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Google’s Ever-Changing SEO Concepts

SEO is a familiar concept in marketing. Traditionally, a main focus on SEO is link building. That’s a rule many people still subscribe to today. However, how many times do you use that tactic, only to have no noticeable difference in your traffic? Well, Google wasn’t having it.

No one wants to make SEO too easy. Google stays on top of this by continually updating and adjusting how they measure site performance. Getting a good rank means SEO becomes a full time job. You can no longer focus on link building and expect good results. Google’s ranking system considers well over 200 different aspects of a website and only about 5% of all that link building will result in real traffic.

Here’s where it gets fun. Everyone has access to social media, even when they don’t have access to a computer, so it makes sense to work it in. You can still use the link building that you know and love, but it’s important to keep in mind how easy it can be to manipulate.

Social Signals

There’s been a great deal of speculation regarding this topic. Most people assumed that Google is keeping track of Likes and Followers on Facebook and Twitter. However, that does not appear to be the case. In reality, these social media sites are still tracked like regular pages. At least, that’s Google’s official take on it.

This may be the case, which is certainly a change from 2010, when Google publicized that they did use social signals in an effort to track business profiles. One of the main concerns seems to be how quickly online profiles change. As such, Google may not be monitoring your social signal directly, but it does have another impact.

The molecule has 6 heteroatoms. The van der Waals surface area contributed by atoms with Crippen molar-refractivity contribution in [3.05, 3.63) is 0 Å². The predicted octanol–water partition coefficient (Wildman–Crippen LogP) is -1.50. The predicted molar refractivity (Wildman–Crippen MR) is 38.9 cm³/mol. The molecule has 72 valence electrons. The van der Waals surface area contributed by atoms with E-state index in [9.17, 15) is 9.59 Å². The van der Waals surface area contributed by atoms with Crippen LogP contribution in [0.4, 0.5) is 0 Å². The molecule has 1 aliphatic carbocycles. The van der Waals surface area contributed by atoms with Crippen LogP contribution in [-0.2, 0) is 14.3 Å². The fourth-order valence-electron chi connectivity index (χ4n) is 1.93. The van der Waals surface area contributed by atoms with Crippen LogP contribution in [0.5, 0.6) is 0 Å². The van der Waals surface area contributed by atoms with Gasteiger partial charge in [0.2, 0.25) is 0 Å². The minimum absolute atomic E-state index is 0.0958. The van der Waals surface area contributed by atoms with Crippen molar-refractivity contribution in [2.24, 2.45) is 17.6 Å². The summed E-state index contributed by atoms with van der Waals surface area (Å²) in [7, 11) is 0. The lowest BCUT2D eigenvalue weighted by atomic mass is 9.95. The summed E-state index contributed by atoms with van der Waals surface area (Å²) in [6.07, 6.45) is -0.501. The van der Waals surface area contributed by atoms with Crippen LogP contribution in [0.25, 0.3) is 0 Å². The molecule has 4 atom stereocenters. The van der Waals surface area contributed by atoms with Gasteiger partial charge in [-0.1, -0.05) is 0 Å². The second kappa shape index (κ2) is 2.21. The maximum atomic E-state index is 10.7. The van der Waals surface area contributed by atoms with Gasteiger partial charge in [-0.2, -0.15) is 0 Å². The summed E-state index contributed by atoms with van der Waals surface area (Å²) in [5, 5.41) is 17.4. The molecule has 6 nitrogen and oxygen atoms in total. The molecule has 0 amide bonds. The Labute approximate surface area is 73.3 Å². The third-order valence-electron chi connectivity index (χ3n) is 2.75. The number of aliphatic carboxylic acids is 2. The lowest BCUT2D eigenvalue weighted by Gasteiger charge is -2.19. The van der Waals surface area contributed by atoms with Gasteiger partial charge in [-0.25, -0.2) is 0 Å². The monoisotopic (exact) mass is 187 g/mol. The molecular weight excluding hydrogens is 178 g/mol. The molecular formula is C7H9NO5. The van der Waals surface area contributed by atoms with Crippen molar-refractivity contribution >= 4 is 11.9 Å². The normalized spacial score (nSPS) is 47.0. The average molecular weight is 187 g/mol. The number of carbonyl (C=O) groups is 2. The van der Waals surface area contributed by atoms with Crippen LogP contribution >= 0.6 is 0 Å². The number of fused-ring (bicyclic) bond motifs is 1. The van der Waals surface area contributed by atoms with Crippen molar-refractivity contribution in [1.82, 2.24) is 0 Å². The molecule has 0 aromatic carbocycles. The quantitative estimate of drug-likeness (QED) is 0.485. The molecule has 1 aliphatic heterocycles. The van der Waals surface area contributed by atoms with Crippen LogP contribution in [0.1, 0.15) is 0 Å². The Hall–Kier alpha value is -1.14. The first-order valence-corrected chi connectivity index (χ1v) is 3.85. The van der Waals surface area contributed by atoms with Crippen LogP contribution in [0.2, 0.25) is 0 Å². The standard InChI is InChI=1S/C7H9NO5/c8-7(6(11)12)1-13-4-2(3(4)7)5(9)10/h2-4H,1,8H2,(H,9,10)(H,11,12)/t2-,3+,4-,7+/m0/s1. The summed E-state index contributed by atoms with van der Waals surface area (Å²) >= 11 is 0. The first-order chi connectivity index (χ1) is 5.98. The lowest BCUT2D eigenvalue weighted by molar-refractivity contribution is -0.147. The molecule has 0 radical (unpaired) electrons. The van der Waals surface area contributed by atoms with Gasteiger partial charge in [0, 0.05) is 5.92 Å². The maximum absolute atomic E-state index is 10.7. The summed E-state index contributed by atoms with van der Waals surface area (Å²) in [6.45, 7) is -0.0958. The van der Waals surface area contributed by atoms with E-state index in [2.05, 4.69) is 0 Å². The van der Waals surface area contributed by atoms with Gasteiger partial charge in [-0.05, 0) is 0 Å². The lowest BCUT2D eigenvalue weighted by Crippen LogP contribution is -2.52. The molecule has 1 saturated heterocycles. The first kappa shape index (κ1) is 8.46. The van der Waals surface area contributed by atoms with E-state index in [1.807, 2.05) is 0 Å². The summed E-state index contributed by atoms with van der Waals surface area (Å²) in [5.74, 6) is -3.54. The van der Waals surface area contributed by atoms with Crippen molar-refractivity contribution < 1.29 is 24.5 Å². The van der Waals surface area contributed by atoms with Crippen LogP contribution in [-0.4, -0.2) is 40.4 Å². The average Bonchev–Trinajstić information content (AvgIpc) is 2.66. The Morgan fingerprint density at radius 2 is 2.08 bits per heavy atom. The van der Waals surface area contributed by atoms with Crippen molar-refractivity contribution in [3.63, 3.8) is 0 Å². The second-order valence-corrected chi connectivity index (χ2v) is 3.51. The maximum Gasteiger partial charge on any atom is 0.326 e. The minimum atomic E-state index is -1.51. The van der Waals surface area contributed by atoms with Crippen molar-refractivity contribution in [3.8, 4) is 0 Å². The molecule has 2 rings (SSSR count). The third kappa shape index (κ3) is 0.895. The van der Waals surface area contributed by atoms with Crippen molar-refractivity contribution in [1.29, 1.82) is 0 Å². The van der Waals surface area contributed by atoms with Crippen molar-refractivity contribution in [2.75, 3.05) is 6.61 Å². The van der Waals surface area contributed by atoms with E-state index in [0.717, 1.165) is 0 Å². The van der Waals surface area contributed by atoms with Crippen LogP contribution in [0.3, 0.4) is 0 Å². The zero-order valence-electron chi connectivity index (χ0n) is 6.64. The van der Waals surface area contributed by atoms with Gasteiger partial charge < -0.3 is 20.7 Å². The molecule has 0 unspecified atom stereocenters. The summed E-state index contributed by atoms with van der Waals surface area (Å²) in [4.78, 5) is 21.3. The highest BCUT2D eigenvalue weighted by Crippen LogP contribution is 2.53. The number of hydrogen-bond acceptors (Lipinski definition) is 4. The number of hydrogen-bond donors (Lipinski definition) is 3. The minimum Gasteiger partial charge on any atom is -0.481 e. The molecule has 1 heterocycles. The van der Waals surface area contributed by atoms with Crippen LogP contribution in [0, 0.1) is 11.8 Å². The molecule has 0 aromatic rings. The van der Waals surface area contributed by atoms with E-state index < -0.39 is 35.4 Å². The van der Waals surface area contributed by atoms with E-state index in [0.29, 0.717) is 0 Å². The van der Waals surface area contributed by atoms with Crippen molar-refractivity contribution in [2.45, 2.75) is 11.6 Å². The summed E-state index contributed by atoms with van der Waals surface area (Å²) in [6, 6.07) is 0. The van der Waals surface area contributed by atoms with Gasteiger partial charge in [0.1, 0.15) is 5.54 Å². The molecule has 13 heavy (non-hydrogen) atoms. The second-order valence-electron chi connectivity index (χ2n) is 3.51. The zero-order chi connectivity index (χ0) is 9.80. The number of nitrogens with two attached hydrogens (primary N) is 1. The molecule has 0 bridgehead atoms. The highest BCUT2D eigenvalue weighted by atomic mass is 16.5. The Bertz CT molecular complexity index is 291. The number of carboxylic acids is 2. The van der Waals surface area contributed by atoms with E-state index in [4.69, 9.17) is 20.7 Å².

One thing social signals do well is increase the traffic to your page. This is a huge reason to have a Facebook or Twitter. People see you on their feed and travel to your actual site.

Result? The increase in traffic bumps up your page rank on Google. Traditional link building doesn’t really accomplish this. They’re there, they lead to your site, but most people don’t take any notice. Your accounts on social media are a different story.

If you have a Facebook account set up for, say, your forklift business, you’re actually killing two birds with one stone. People that visit your page are much more likely to check out your actual website and as such, become customers.


Authorship is an idea that came along with Google+ and it has made a big impact. Essentially, authorship is basically Google working to prevent hackers, scammers and plagiarists online. If you have a Google+ account and you post something linked back to it, Google automatically inserts your picture and a small profile. It also helps to link to your other accounts, such as Twitter.

Doing this helps to establish your name online. It takes readers straight to your website, blog or other social media account. Additionally, because Google+ is password protected, it makes it more difficult for someone to plagiarize your work or to attempt to damage your online presence.

In today’s competitive world, becoming known as a reliable and trustworthy expert in your field is vital to establishing yourself. However, as of late 2013, only about 3.5% of companies were using authorship. This means that the field is wide open and underutilized.

Always keep in mind that what’s true today in SEO and social media may not be true tomorrow. Google doesn’t want to tell us all of their secrets for page rankings, but that doesn’t mean we won’t try and figure it out.

Scott + PageScott Huntington is a writer, blogger, and social media expert. He lives in Pennsylvania and with his wife and son. Follow Scott at @SMHuntington or check out his blogblogspike.com

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